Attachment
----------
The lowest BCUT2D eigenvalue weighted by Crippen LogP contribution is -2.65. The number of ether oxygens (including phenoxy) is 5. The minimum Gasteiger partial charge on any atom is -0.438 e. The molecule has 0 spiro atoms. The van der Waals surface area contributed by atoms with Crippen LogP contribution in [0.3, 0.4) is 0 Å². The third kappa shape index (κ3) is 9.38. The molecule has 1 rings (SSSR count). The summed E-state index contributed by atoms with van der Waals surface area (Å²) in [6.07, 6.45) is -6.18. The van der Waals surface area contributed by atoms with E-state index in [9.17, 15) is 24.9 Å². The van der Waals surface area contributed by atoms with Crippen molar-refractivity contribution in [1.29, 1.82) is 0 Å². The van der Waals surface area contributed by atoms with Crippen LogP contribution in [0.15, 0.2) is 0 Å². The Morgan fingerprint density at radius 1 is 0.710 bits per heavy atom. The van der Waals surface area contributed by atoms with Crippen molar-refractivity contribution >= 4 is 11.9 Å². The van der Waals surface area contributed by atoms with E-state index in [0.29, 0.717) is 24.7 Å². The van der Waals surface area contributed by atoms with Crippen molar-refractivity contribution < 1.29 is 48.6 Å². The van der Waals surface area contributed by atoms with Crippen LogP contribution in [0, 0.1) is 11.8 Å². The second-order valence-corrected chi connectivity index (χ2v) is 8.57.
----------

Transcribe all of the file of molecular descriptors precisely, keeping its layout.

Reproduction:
The lowest BCUT2D eigenvalue weighted by Crippen LogP contribution is -2.65. The number of ether oxygens (including phenoxy) is 5. The minimum Gasteiger partial charge on any atom is -0.438 e. The molecule has 0 spiro atoms. The van der Waals surface area contributed by atoms with Crippen LogP contribution in [0.3, 0.4) is 0 Å². The third kappa shape index (κ3) is 9.38. The molecule has 1 rings (SSSR count). The summed E-state index contributed by atoms with van der Waals surface area (Å²) in [6.07, 6.45) is -6.18. The van der Waals surface area contributed by atoms with E-state index in [9.17, 15) is 24.9 Å². The van der Waals surface area contributed by atoms with Crippen molar-refractivity contribution in [1.29, 1.82) is 0 Å². The van der Waals surface area contributed by atoms with Crippen LogP contribution in [0.15, 0.2) is 0 Å². The Morgan fingerprint density at radius 1 is 0.710 bits per heavy atom. The van der Waals surface area contributed by atoms with Crippen molar-refractivity contribution >= 4 is 11.9 Å². The van der Waals surface area contributed by atoms with E-state index in [0.29, 0.717) is 24.7 Å². The van der Waals surface area contributed by atoms with Crippen molar-refractivity contribution < 1.29 is 48.6 Å². The van der Waals surface area contributed by atoms with Crippen LogP contribution in [0, 0.1) is 11.8 Å². The second-order valence-corrected chi connectivity index (χ2v) is 8.57.